Based on the experience of the author and analyses of citation frequences of papers published in various biological journals, the use of citation counts and journal Impact Factors as a measure of scientific quality is discussed. It is concluded that citation frequency differ not only among biological sub-disciplines such as ecology and taxonomy, but also among taxonomic papers on highly similar topics, and that these latter differences largely depend on organismal group (cryptogams vs vascular plants and species-rich vs small genera and families) and geographic region concerned. As a result, journals with a broad biological scope face difficulties to compete in terms of Impact Factors, and thus to compete for the best manuscripts, with journals specialised on particular sub-disciplines that attract many citations. However, since papers on ”hot” topics also tend to be short-lived, these differences, at least in part, would by much reduced if citatons were counted over longer periods of time or if compensated based on the average age of cited references in the relevant field. In particular in taxonomy, factors such as originality and innovativeness, generally regarded as measures of scientific quality, appear to be inversely correlated with citation frequency. It is concluded that scientific editors would be able to significantly increase the Impact Factors of taxonomic journals, not by choosing the most scientificaly valuable and supreme submissions for publication, but by picking manuscripts based the taxonomic belonging and geographic distribution of the organisms concerned. Still, the author sincerely hopes that no editor will ever take such measures!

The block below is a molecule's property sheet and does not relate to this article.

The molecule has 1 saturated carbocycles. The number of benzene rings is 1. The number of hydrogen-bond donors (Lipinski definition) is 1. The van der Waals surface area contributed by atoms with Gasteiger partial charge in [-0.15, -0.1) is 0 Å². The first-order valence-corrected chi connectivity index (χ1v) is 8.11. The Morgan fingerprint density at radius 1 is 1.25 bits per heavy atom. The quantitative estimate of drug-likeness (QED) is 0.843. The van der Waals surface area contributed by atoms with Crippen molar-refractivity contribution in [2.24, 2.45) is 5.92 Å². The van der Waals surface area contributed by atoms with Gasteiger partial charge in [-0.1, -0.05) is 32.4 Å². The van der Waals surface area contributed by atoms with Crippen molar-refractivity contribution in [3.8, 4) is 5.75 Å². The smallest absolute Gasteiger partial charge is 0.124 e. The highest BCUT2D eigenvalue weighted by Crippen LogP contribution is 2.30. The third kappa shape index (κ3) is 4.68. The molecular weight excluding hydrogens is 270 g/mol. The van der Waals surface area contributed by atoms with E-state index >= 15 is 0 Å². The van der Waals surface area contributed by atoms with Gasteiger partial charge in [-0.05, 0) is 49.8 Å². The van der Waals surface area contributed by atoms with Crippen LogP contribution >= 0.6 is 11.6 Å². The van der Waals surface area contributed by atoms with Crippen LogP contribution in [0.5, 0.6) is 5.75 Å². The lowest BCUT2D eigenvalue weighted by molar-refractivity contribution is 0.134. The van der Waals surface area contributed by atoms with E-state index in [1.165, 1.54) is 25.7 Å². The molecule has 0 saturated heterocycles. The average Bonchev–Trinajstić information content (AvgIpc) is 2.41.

- Biologiska vetenskaper